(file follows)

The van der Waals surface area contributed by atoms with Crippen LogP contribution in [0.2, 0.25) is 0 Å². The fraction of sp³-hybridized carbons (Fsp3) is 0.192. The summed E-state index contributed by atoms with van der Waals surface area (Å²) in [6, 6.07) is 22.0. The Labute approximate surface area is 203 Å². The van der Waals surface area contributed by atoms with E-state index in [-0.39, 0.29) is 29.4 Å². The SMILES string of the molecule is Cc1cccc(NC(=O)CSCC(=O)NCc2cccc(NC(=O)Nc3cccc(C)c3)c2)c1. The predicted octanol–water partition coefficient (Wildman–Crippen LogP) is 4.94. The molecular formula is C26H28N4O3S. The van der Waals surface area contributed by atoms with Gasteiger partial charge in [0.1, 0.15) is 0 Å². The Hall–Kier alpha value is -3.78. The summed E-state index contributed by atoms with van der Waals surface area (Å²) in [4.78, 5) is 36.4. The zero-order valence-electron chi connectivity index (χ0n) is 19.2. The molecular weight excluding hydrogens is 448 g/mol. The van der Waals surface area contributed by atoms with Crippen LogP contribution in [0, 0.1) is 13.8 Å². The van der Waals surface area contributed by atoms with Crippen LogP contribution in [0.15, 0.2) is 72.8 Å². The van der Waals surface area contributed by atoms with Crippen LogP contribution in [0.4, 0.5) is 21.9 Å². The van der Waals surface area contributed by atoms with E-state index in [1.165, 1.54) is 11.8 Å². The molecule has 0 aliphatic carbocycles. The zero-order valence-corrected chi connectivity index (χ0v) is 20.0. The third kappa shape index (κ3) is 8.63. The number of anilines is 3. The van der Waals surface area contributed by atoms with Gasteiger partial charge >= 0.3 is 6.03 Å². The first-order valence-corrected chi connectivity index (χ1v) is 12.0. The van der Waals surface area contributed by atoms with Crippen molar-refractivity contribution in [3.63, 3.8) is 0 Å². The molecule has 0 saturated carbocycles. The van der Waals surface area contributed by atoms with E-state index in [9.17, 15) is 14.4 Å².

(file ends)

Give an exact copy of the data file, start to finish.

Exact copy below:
The van der Waals surface area contributed by atoms with Crippen LogP contribution in [0.2, 0.25) is 0 Å². The fraction of sp³-hybridized carbons (Fsp3) is 0.192. The summed E-state index contributed by atoms with van der Waals surface area (Å²) in [6, 6.07) is 22.0. The Labute approximate surface area is 203 Å². The van der Waals surface area contributed by atoms with E-state index in [-0.39, 0.29) is 29.4 Å². The SMILES string of the molecule is Cc1cccc(NC(=O)CSCC(=O)NCc2cccc(NC(=O)Nc3cccc(C)c3)c2)c1. The predicted octanol–water partition coefficient (Wildman–Crippen LogP) is 4.94. The molecular formula is C26H28N4O3S. The van der Waals surface area contributed by atoms with Gasteiger partial charge in [0.1, 0.15) is 0 Å². The Hall–Kier alpha value is -3.78. The summed E-state index contributed by atoms with van der Waals surface area (Å²) in [4.78, 5) is 36.4. The zero-order valence-electron chi connectivity index (χ0n) is 19.2. The molecular weight excluding hydrogens is 448 g/mol. The van der Waals surface area contributed by atoms with Crippen LogP contribution in [0, 0.1) is 13.8 Å². The van der Waals surface area contributed by atoms with Crippen LogP contribution in [0.15, 0.2) is 72.8 Å². The van der Waals surface area contributed by atoms with Crippen LogP contribution in [0.4, 0.5) is 21.9 Å². The van der Waals surface area contributed by atoms with E-state index in [1.165, 1.54) is 11.8 Å². The molecule has 0 aliphatic carbocycles. The zero-order valence-corrected chi connectivity index (χ0v) is 20.0. The third kappa shape index (κ3) is 8.63. The number of anilines is 3. The van der Waals surface area contributed by atoms with Gasteiger partial charge >= 0.3 is 6.03 Å². The first-order valence-corrected chi connectivity index (χ1v) is 12.0. The van der Waals surface area contributed by atoms with Crippen molar-refractivity contribution in [3.63, 3.8) is 0 Å². The molecule has 0 saturated carbocycles. The van der Waals surface area contributed by atoms with E-state index in [9.17, 15) is 14.4 Å².